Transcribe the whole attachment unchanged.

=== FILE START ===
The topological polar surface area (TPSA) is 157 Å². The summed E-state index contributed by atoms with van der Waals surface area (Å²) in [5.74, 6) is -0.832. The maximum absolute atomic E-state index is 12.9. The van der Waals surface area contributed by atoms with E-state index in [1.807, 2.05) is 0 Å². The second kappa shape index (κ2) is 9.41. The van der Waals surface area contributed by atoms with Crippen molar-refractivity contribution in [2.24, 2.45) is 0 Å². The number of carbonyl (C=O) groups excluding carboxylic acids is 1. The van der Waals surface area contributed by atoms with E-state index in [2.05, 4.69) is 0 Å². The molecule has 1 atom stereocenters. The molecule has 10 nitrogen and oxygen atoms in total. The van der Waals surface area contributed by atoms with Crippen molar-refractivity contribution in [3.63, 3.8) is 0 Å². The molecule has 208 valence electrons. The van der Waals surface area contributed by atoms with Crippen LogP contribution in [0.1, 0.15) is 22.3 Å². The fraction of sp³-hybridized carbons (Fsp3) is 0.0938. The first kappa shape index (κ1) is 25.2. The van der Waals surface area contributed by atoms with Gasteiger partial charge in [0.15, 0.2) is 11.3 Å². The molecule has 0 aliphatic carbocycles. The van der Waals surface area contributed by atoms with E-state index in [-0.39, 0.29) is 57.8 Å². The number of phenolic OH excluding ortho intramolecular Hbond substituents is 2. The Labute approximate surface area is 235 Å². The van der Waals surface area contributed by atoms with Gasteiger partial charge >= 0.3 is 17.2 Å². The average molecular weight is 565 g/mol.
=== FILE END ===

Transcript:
The topological polar surface area (TPSA) is 157 Å². The summed E-state index contributed by atoms with van der Waals surface area (Å²) in [5.74, 6) is -0.832. The maximum absolute atomic E-state index is 12.9. The van der Waals surface area contributed by atoms with E-state index in [1.807, 2.05) is 0 Å². The second kappa shape index (κ2) is 9.41. The van der Waals surface area contributed by atoms with Crippen molar-refractivity contribution in [2.24, 2.45) is 0 Å². The number of carbonyl (C=O) groups excluding carboxylic acids is 1. The van der Waals surface area contributed by atoms with E-state index in [2.05, 4.69) is 0 Å². The molecule has 1 atom stereocenters. The molecule has 10 nitrogen and oxygen atoms in total. The van der Waals surface area contributed by atoms with Crippen molar-refractivity contribution in [3.63, 3.8) is 0 Å². The molecule has 208 valence electrons. The van der Waals surface area contributed by atoms with Crippen LogP contribution in [0.1, 0.15) is 22.3 Å². The fraction of sp³-hybridized carbons (Fsp3) is 0.0938. The first kappa shape index (κ1) is 25.2. The van der Waals surface area contributed by atoms with Gasteiger partial charge in [0.15, 0.2) is 11.3 Å². The molecule has 0 aliphatic carbocycles. The van der Waals surface area contributed by atoms with E-state index in [-0.39, 0.29) is 57.8 Å². The number of phenolic OH excluding ortho intramolecular Hbond substituents is 2. The Labute approximate surface area is 235 Å². The van der Waals surface area contributed by atoms with Gasteiger partial charge >= 0.3 is 17.2 Å². The average molecular weight is 565 g/mol.